Co-Pilot Ken Barmore told of an experience with Archie while still in the States. “Archie had gone to pilot training wanting to be a pilot, but he washed out in Basic. Then he went to gunnery school and would up on our crew. Later, when we were ferrying our plane overseas, we stopped at Memphis Tennessee, at an Air Transport Control base there. I got out of the plane and noticed a BT-13, so I asked the operations officer, “What’s the chance of flying that?”
He said “Fine.”
I said,” I’ve got one of our waist gunners out there. I’d like to take him up with me.” So Arch went with me and flew that plane for about an hour. He’d washed out in that plane, but he flew it there and was in seventh heaven. We buzzed cattle on the ground near the Mississippi river and had a ball.”
Eakins, with his crew, completed only a few missions. The 451st Mission No. 36, on April 30, 1944 to Alessandria, Italy, met with little resistance. Their next mission, No. 37, to Ortebello in northern Italy, was more difficult. While dealing with poor weather, they dropped low and were shot up pretty badly. The crew worked hard to get the crippled plane back to base. Upon their return, the CO advised them that they should have bailed out and let the plane crash, not knowing that the parachute of waist gunner Archie Eakins had been shredded in the attack.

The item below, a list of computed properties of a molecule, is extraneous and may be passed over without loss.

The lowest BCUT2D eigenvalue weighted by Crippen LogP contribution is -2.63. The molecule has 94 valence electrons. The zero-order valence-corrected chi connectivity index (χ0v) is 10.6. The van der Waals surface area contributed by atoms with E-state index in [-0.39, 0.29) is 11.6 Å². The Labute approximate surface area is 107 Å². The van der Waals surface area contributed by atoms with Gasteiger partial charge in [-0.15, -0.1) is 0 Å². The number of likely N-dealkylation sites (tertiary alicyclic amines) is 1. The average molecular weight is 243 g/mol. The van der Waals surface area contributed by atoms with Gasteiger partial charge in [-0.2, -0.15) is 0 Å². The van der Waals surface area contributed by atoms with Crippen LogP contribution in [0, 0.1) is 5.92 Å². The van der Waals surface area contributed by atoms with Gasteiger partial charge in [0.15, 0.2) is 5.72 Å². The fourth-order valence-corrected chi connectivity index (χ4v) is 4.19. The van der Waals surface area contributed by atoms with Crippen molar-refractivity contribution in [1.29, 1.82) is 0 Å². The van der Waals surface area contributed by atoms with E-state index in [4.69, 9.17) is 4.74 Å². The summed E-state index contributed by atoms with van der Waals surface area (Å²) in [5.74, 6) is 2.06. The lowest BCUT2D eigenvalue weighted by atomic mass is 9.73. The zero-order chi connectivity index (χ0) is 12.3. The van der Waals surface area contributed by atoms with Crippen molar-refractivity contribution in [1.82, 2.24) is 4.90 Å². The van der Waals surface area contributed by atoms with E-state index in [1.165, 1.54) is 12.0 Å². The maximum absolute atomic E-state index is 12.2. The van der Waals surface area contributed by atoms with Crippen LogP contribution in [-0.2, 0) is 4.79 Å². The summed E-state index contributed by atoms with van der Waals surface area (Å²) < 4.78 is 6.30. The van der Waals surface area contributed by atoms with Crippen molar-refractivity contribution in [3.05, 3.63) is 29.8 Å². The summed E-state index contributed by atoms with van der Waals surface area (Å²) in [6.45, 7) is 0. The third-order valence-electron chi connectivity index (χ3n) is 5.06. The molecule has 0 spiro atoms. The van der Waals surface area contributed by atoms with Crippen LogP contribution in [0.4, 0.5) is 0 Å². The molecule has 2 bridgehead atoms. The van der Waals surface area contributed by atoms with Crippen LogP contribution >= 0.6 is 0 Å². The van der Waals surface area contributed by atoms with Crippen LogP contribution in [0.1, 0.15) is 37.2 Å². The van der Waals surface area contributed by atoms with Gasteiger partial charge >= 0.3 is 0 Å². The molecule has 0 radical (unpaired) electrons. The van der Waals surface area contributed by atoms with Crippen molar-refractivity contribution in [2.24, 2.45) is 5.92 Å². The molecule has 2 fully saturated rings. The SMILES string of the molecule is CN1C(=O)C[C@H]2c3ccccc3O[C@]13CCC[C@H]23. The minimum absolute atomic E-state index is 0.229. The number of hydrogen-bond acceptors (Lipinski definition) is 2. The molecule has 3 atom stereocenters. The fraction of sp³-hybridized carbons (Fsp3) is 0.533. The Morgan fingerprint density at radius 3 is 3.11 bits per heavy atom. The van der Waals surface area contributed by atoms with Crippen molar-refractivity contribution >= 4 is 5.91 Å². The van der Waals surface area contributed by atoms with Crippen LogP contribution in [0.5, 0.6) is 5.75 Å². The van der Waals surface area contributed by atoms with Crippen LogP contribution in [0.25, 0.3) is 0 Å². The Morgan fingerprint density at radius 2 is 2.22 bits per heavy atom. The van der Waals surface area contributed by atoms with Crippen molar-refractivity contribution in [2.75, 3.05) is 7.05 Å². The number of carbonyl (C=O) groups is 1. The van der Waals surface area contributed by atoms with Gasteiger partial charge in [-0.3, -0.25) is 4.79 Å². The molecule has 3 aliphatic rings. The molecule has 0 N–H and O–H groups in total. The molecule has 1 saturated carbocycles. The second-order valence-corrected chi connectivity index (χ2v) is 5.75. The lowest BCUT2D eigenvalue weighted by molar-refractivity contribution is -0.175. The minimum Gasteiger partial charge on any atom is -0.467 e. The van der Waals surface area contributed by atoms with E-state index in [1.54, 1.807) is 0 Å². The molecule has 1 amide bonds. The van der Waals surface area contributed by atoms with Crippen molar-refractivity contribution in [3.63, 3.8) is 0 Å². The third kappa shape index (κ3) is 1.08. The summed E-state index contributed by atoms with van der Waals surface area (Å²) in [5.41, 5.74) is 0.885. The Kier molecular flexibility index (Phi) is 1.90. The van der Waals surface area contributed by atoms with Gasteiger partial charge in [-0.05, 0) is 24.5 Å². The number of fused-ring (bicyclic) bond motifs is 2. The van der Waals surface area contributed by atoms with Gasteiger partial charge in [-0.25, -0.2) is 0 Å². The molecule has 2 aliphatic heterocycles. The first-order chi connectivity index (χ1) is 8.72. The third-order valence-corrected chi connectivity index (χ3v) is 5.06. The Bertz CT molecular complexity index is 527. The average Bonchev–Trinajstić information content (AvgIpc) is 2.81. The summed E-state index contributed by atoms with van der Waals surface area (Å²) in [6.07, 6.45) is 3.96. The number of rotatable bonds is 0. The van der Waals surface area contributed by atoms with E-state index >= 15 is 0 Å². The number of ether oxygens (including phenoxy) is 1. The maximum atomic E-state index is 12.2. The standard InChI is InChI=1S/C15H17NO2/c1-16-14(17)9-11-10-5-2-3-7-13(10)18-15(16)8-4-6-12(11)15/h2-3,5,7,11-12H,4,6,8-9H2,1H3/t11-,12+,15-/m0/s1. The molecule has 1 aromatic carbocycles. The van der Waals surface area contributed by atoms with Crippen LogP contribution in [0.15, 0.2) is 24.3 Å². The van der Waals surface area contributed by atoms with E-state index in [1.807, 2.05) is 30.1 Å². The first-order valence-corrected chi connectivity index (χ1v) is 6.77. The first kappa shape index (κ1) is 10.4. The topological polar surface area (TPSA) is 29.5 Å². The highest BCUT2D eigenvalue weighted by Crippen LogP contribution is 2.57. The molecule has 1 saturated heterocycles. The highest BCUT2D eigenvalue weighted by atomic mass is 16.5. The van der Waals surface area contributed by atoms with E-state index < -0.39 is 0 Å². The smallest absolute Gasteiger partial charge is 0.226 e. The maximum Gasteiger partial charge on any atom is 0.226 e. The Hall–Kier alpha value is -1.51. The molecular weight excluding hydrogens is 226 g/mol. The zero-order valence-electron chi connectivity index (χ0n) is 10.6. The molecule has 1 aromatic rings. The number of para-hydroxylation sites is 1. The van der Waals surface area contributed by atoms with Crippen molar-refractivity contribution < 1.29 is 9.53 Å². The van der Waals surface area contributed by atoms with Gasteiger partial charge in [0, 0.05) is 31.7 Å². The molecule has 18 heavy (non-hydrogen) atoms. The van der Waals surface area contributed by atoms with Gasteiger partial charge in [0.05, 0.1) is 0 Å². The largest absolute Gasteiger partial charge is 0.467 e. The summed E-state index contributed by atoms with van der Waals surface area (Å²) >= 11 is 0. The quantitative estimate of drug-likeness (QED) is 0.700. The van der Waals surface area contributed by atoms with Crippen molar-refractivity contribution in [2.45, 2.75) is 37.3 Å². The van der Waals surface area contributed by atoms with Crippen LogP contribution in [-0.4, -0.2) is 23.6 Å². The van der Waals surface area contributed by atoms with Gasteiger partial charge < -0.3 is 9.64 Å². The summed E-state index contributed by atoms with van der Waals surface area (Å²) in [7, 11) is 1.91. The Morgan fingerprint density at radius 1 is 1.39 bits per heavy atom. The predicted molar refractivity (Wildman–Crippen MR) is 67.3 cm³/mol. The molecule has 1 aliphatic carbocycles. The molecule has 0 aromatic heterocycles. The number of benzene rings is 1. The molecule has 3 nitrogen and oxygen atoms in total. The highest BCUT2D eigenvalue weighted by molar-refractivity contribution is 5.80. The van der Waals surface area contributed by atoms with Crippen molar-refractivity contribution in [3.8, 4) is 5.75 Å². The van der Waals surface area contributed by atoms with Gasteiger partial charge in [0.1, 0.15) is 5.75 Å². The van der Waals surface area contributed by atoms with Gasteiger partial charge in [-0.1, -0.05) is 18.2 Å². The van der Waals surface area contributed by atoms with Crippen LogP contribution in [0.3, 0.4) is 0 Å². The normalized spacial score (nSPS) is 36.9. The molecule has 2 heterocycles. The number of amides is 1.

In “Forever Remembered: The Fliers of WWII” Co-Pilot Ken Barmore tells the story of the crash that occurred on May 5th, 1944 during 451st No. 38 mission to Ploesti, Rumania. The Ploesti, Romania target was a Marshalling Yard and Oil Refineries. Most of the 15th Air Force took part in this run. The 451st was escorted by thirty P-47 fighters from the 31st Fighter Group and forty-six P-38’s from the 82nd and 14th Fighter Groups. They were attacked by 15 to 20 enemy ME-109 (Messerschmitt) fighter planes. The flak was described as intense, accurate and heavy caliber.